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The Informed Parent

Protecting Your Children and Megan’s Law

by Shanna R. Cox, M.D., F.A.A.P.
Published on Apr. 18, 2005

Being a community of parents and pediatricians we are constantly trying to safeguard our children and patients. As children grow and are increasingly out of reach of our hands, we must entrust others with their care, education, and safety. Frequently, during a well child exam, I discuss with parents what kind of strategies they are using to safeguard their families. As soon as possible, children should learn their identifying information including name, address and parents’ names and phone number. Children usually have this ability somewhere between four to five years of age. Along with these crucial steps, parents must begin to discuss stranger awareness.

It’s a frightening prospect to consider that your child may be exposed to unscrupulous individuals with malicious intents. I use simple screening questions to determine, during a visit, whether children have any tools to use during an encounter with a stranger. Typically I will ask, “What should you say if someone you don’t know asks you to help him or her find their pet?” Many parents are surprised when their child responds, “sure”. I counsel parents that they must talk about what a stranger is and what a child should do if a stranger approaches them. However, as thorough as any parent can be, situations may arise that they have not planned for. Children of different ages have differing capacities to reason out the truth of a situation. Yet no child can be expected to decipher an emotionally charged situation combined with the malice of a stranger. For this reason, I believe one universal safeguard that families can provide their children is a “safe” word or phrase. This would be something private to the parent and child that would only be shared with someone outside of the family if they were “safe” to transport or take care of that child. This way a child does not have to think or reason out of a confusing situation, but instead just listen for the “safe” word or phrase. Of course this depends heavily on maintaining the privacy of the “safe” idea and chosen words.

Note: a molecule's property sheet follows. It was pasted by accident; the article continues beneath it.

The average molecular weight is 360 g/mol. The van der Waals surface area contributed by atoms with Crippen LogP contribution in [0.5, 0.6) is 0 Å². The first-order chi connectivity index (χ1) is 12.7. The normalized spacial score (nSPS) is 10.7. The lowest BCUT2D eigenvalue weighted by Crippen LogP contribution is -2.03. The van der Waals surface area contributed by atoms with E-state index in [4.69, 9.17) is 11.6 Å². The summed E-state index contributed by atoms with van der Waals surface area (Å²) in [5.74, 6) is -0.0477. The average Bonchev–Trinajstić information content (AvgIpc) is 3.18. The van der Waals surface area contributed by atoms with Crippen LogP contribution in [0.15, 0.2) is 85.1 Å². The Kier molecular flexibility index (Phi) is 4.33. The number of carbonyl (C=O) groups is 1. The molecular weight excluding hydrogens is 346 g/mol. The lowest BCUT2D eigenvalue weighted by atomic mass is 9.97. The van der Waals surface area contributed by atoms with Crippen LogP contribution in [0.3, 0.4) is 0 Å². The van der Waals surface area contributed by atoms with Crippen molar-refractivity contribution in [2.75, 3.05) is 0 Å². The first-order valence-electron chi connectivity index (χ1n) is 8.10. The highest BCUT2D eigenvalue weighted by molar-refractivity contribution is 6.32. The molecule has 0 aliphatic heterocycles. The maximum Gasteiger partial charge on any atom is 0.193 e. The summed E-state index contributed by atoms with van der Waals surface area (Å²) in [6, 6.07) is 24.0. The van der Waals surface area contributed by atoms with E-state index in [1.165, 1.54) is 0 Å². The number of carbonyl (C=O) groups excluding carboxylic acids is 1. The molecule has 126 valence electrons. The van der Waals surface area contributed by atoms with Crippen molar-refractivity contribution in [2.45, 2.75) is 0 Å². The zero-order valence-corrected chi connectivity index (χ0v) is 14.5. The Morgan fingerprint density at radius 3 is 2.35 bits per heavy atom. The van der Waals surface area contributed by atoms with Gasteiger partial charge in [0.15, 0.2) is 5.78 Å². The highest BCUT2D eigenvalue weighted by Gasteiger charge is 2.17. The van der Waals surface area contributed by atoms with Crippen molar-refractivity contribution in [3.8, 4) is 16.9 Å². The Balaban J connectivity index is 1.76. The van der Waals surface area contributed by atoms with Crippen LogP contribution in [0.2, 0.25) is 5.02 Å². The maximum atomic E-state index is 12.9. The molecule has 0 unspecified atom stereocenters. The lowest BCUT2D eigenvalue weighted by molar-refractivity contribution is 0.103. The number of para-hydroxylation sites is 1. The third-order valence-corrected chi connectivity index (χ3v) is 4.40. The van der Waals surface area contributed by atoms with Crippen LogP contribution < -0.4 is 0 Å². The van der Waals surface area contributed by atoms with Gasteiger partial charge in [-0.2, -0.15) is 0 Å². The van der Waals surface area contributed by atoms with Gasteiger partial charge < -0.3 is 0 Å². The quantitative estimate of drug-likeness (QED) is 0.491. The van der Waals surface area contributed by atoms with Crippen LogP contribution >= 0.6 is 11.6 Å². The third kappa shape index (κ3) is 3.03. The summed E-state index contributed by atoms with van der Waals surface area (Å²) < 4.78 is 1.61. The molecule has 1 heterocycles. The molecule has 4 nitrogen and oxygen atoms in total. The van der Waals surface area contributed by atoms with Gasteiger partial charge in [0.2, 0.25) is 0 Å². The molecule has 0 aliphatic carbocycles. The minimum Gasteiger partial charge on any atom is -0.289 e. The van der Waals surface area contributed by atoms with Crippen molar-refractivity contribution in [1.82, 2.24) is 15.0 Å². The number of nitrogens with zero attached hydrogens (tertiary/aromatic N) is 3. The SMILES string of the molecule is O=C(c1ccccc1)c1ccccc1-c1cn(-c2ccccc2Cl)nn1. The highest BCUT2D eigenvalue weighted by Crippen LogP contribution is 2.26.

Recently, the attorney general’s office opened a website that provides information to the public on the identity and location of registered sex offenders. This website is the result of legislation that has been in place since 1996 when President Clinton signed the bill supporting Megan’s Law. Previously this information was available at local police stations but not at the touch of a fingertip, in the home. Parents may search this site, located at: to see listings of registered sex offenders in their area. Results are shown in multiple views. Parents may search their zip code and see a map marked with residences of sex offenders. They may search within specified proximities of schools or parks. Searches may also be initiated by looking up names to see if they are listed as part of the site within the state of California. This function would be particularly helpful when allowing unknown laborers into the home or in researching childcare options. The site features pictures, addresses, offense and whether or not the individual is in violation of their parole.

The main benefit of this site is ease of access to essential information that will increase a family’s awareness to potential predators. The majority of child sex offenses occur with an adult that a child has a relationship with in some way. Therefore, it is essential to know the people that are closely knit into your child’s life. The site also has important information for families on the protection of their child, from modeling safe behaviors to being an approachable parent. Knowing where your child is at what time and with whom is essential information for a parent with a child of any age. Megan’s Law provides another resource to help raise our community level of awareness and watch over our neighborhoods. Educate yourself and talk about safety of all sorts with your’s never too early!

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